Tides of History: Tsunami Hit Indian Ocean 600 Yrs Ago
A massive Indian Ocean tsunami, similar in size to the behemoth that claimed a quarter of a million lives in December 2004, smashed into Thailand and Indonesia around 600 years ago, scientists believe.
The evidence comes from deposits of sand washed inland by colossal waves and preserved under layers of coastal peat, according to studies published in Nature, the London-based science journal.
The December 2004 tsunami was triggered by an earthquake of 9.2 magnitude that ripped open the Sunda Trench – the fault that zigzags up the eastern side of the Indian Ocean – along 1,500 kilometers.
Around 220,000 people were killed in a dozen countries.
The two teams pored over coastal areas in Indonesia and Thailand, seeking sheets of sand that had been deposited in past tsunamis but had been left undisturbed by wind, rivers, storms, animals or humans.
They found the sedimentary treasure by drilling core samples in “swales,” or dips between beach ridges, that are filled with peaty marsh.
The Indonesian site was found around two kilometers inland north of the town of Meulaboh in Aceh province, on Sumatra’s northern tip, where waves up to 35 meters above sea level were recorded in 2004.
The Thai location was at Phra Thong Island, 124 kilometers north of the resort of Phuket, where the 2004 tsunami reached heights of up to 20 meters.
The age of the sand sheets was derived from carbon-dating organic debris collected just below the deposit.
The Sumatra sand sheet was dated to 1290-1400 AD, and its apparent counterpart in Thailand to 1300-1450 AD. The clear proximity in dating suggests both deposits were left by the last big forerunner to the 2004 tsunami.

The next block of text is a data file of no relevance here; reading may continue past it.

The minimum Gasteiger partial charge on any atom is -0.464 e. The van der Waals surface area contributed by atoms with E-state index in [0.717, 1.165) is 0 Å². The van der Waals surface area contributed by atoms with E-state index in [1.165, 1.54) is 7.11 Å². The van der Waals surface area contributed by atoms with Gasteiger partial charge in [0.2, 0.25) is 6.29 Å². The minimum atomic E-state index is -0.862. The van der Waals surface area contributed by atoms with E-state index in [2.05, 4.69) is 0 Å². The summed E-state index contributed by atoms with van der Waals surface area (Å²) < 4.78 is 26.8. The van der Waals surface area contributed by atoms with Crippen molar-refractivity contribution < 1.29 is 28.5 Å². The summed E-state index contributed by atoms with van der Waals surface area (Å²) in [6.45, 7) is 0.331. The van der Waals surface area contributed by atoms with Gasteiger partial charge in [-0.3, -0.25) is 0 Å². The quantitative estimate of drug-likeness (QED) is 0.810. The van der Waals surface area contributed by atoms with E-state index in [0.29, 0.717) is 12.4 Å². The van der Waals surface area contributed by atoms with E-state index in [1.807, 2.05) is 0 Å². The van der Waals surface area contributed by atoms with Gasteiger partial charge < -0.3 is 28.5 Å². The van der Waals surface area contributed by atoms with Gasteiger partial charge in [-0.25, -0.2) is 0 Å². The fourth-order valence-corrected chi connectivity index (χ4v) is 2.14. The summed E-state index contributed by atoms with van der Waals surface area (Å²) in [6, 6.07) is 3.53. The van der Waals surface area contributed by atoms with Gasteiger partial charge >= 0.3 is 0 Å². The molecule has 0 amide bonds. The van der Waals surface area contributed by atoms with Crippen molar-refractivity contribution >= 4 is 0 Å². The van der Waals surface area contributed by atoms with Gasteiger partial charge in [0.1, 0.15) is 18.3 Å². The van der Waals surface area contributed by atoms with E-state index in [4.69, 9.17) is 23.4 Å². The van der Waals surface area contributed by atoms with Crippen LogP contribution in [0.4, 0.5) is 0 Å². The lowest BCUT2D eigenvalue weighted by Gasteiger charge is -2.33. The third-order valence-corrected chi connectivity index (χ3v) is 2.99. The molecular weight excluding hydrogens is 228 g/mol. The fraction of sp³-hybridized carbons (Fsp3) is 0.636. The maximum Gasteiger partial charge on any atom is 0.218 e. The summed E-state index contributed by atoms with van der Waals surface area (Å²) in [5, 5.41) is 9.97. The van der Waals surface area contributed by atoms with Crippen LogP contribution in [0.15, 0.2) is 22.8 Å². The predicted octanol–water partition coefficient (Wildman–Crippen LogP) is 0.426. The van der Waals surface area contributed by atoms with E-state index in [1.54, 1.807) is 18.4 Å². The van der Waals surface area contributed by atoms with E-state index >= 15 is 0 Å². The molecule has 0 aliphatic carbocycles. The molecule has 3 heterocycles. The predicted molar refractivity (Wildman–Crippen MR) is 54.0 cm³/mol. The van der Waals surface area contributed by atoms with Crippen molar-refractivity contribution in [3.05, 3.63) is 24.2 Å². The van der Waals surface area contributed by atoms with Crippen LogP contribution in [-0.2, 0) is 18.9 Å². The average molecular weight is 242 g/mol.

The Indonesian researchers found an older sand sheet, dated to 780-900 AD, but there was only sketchy evidence to match this in Thailand. The Thai team also found a sand sheet that was dated to around 2,200 years old.
In a commentary, Norwegian geologist Stein Bondevik said it was vital to confirm what these studies indicated – that it may take some 600 years for stress to build on the Sunda Trench to the point that a 2004-style quake is unleashed.
Events occurring on such a slow scale had major implications for urban and coastal planning, he said.
“Inhabitants might consider the benefits of living close to the sea as greater than the risks of a catastrophic tsunami that will not return for many generations,” he said.
“Also, it does not make sense to invest in and maintain a warning system for devastating tsunamis if they recur so infrequently.
“But smaller tsunamis may well happen more often, and a warning system could save lives during such event.”
The Aceh team, led by Katrin Monecke of the University of Pittsburgh, note that catastrophes which occur in the distant past are prone to fade from folk memory.
In 2004, thousands of lives were saved on nearby Simeulue Island because the local population had been devastated by a tsunami in 1907, they note.
Over several generations, parents taught their children to flee to high ground if they felt the ground shake, thus providing a “natural” tsunami warning system.